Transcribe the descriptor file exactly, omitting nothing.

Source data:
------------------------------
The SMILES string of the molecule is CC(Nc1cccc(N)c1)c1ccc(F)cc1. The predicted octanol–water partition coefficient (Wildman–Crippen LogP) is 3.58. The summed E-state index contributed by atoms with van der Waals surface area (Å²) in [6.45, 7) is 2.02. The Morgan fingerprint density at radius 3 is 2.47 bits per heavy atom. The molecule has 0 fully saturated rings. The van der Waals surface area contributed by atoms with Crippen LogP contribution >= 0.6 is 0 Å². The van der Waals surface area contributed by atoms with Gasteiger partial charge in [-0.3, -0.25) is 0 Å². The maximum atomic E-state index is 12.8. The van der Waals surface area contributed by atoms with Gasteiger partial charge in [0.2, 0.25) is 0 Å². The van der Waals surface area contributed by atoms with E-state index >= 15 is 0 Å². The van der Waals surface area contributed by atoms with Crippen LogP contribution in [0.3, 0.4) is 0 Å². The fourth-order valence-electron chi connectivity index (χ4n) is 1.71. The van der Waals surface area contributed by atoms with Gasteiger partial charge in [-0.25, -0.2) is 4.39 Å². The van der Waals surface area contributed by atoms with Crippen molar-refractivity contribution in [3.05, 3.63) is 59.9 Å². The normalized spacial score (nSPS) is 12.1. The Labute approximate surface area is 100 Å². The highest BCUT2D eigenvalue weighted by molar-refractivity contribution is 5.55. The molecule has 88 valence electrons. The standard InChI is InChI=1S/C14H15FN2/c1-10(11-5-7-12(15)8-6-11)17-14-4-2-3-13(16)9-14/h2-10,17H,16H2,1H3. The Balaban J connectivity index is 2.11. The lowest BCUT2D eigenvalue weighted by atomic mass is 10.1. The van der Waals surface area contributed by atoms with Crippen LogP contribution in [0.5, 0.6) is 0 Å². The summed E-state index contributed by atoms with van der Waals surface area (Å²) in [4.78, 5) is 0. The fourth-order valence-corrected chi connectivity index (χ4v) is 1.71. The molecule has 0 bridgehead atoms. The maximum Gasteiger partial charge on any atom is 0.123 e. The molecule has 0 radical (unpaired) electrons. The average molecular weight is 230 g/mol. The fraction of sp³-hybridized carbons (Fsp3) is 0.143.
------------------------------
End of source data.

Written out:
The SMILES string of the molecule is CC(Nc1cccc(N)c1)c1ccc(F)cc1. The predicted octanol–water partition coefficient (Wildman–Crippen LogP) is 3.58. The summed E-state index contributed by atoms with van der Waals surface area (Å²) in [6.45, 7) is 2.02. The Morgan fingerprint density at radius 3 is 2.47 bits per heavy atom. The molecule has 0 fully saturated rings. The van der Waals surface area contributed by atoms with Crippen LogP contribution >= 0.6 is 0 Å². The van der Waals surface area contributed by atoms with Gasteiger partial charge in [-0.3, -0.25) is 0 Å². The maximum atomic E-state index is 12.8. The van der Waals surface area contributed by atoms with Gasteiger partial charge in [0.2, 0.25) is 0 Å². The van der Waals surface area contributed by atoms with E-state index >= 15 is 0 Å². The van der Waals surface area contributed by atoms with Crippen LogP contribution in [0.3, 0.4) is 0 Å². The fourth-order valence-electron chi connectivity index (χ4n) is 1.71. The van der Waals surface area contributed by atoms with Gasteiger partial charge in [-0.25, -0.2) is 4.39 Å². The van der Waals surface area contributed by atoms with Crippen molar-refractivity contribution in [3.05, 3.63) is 59.9 Å². The normalized spacial score (nSPS) is 12.1. The Labute approximate surface area is 100 Å². The highest BCUT2D eigenvalue weighted by molar-refractivity contribution is 5.55. The molecule has 88 valence electrons. The standard InChI is InChI=1S/C14H15FN2/c1-10(11-5-7-12(15)8-6-11)17-14-4-2-3-13(16)9-14/h2-10,17H,16H2,1H3. The Balaban J connectivity index is 2.11. The lowest BCUT2D eigenvalue weighted by atomic mass is 10.1. The van der Waals surface area contributed by atoms with Crippen LogP contribution in [0.5, 0.6) is 0 Å². The summed E-state index contributed by atoms with van der Waals surface area (Å²) in [4.78, 5) is 0. The fourth-order valence-corrected chi connectivity index (χ4v) is 1.71. The molecule has 0 bridgehead atoms. The maximum Gasteiger partial charge on any atom is 0.123 e. The molecule has 0 radical (unpaired) electrons. The average molecular weight is 230 g/mol. The fraction of sp³-hybridized carbons (Fsp3) is 0.143.